“During the second half of the nineteenth century,American and European purity activists, determined to control other people’s sexuality, railed against male vice, prostitution, the spread of venereal disease, and the risks run by a chaste wife in the arms of a dissolute husband,” says Yalom. “They agitated against the availability of contraception under the assumption that such devices, because of their association with prostitution, would sully the home.” 44

Anthony Comstock, a “fanatical figure,” some historians suggest, was a charismatic “purist,” who, along with others in the movement, “acted like medieval Christiansengaged in a holy war,”Yalom says. 45 It was a successful crusade. “Comstock’s dogged efforts resulted in the 1873 law passed by Congress that barred use of the postal system for the distribution of any ‘article or thing designed or intended for the prevention of contraception or procuring of abortion’,”Yalom notes.

Comstock’s zeal would also lead to his appointment as a special agent of the United States Post Office with the authority to track and destroy “illegal” mailing,i.e.,mail deemed to be “obscene”or in violation of the Comstock Act.Until his death in 1915, Comstock is said to have been energetic in his pursuit of offenders,among them Dr. Edward Bliss Foote, whose articles on contraceptive devices and methods were widely published. 46 Foote was indicted in January of 1876 for dissemination of contraceptive information. He was tried, found guilty, and fined $3,000. Though donations of more than $300 were made to help defray costs,Foote was reportedly more cautious after the trial. 47 That “caution”spread to others, some historians suggest.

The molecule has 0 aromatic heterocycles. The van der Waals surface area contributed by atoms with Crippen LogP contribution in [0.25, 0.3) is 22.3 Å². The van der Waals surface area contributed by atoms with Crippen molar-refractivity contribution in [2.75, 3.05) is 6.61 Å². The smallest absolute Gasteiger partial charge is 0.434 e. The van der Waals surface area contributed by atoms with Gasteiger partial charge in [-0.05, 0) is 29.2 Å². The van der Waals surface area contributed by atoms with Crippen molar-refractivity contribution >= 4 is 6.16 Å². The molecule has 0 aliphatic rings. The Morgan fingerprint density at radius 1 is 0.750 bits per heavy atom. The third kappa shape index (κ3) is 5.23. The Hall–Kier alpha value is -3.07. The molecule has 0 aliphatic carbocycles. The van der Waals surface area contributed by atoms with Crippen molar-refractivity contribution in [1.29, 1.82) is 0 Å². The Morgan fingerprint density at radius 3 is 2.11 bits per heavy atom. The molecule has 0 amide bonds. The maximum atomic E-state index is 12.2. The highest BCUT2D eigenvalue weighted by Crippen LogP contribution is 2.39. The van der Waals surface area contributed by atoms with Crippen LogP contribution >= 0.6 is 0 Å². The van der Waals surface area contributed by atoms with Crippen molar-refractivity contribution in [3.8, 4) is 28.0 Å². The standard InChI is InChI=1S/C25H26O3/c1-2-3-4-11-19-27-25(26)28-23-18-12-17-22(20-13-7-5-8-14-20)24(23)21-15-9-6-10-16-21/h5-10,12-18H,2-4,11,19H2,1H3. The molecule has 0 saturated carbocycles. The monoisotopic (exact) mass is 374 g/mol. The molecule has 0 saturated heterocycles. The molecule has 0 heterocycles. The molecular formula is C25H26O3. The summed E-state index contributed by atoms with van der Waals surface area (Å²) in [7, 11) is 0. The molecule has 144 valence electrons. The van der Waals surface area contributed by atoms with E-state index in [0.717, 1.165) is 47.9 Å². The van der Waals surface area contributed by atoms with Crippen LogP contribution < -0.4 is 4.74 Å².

Disorderly Conduct: Visions of Gender in Victorian America
By Carroll Smith-Rosenberg

Riotous Flesh: Women, Physiology, and the Solitary Vice in Nineteenth-Century America
by April R. Haynes

The Boundaries of Her Body: The Troubling History of Women’s Rights in America
by Debran Rowland

Rereading Sex: Battles Over Sexual Knowledge and Suppression in Nineteenth-century America
by Helen Lefkowitz Horowitz

Rewriting Sex: Sexual Knowledge in Antebellum America, A Brief History with Documents
by Helen Lefkowitz Horowitz

Imperiled Innocents: Anthony Comstock and Family Reproduction in Victorian America
by Nicola Kay Beisel

Against Obscenity: Reform and the Politics of Womanhood in America, 1873–1935
by Leigh Ann Wheeler

Purity in Print: Book Censorship in America from the Gilded Age to the Computer Age
by Paul S. Boyer

American Sexual Histories
edited by Elizabeth Reis

Wash and Be Healed: The Water-Cure Movement and Women’s Health
by Susan Cayleff

From Eve to Evolution: Darwin, Science, and Women’s Rights in Gilded Age America
by Kimberly A. Hamlin

Manliness and Civilization: A Cultural History of Gender and Race in the United States, 1880-1917
by Gail Bederman

One Nation Under Stress: The Trouble with Stress as an Idea
by Dana Becker

* * *